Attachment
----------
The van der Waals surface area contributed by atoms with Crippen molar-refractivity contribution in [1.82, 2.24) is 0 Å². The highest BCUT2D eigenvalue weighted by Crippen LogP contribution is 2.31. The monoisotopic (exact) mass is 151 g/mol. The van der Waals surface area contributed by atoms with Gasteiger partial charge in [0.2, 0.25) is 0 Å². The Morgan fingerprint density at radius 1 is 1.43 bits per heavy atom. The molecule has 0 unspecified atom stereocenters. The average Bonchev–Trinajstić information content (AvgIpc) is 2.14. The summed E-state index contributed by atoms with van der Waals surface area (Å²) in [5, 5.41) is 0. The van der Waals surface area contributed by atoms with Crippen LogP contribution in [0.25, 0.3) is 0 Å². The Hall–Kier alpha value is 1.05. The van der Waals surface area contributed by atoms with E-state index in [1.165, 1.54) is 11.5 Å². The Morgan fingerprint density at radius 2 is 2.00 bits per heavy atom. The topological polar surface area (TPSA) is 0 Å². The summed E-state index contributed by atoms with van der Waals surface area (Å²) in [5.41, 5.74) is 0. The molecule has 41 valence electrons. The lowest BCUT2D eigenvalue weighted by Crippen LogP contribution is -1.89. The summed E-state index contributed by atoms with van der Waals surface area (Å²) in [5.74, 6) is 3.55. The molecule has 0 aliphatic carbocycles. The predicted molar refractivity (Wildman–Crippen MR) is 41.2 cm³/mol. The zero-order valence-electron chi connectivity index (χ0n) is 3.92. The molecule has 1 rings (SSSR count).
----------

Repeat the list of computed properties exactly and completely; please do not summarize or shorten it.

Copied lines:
The van der Waals surface area contributed by atoms with Crippen molar-refractivity contribution in [1.82, 2.24) is 0 Å². The highest BCUT2D eigenvalue weighted by Crippen LogP contribution is 2.31. The monoisotopic (exact) mass is 151 g/mol. The van der Waals surface area contributed by atoms with Gasteiger partial charge in [0.2, 0.25) is 0 Å². The Morgan fingerprint density at radius 1 is 1.43 bits per heavy atom. The molecule has 0 unspecified atom stereocenters. The average Bonchev–Trinajstić information content (AvgIpc) is 2.14. The summed E-state index contributed by atoms with van der Waals surface area (Å²) in [5, 5.41) is 0. The van der Waals surface area contributed by atoms with Crippen LogP contribution in [0.25, 0.3) is 0 Å². The Hall–Kier alpha value is 1.05. The van der Waals surface area contributed by atoms with E-state index in [1.165, 1.54) is 11.5 Å². The Morgan fingerprint density at radius 2 is 2.00 bits per heavy atom. The topological polar surface area (TPSA) is 0 Å². The summed E-state index contributed by atoms with van der Waals surface area (Å²) in [5.41, 5.74) is 0. The molecule has 41 valence electrons. The lowest BCUT2D eigenvalue weighted by Crippen LogP contribution is -1.89. The summed E-state index contributed by atoms with van der Waals surface area (Å²) in [5.74, 6) is 3.55. The molecule has 0 aliphatic carbocycles. The predicted molar refractivity (Wildman–Crippen MR) is 41.2 cm³/mol. The zero-order valence-electron chi connectivity index (χ0n) is 3.92. The molecule has 1 rings (SSSR count).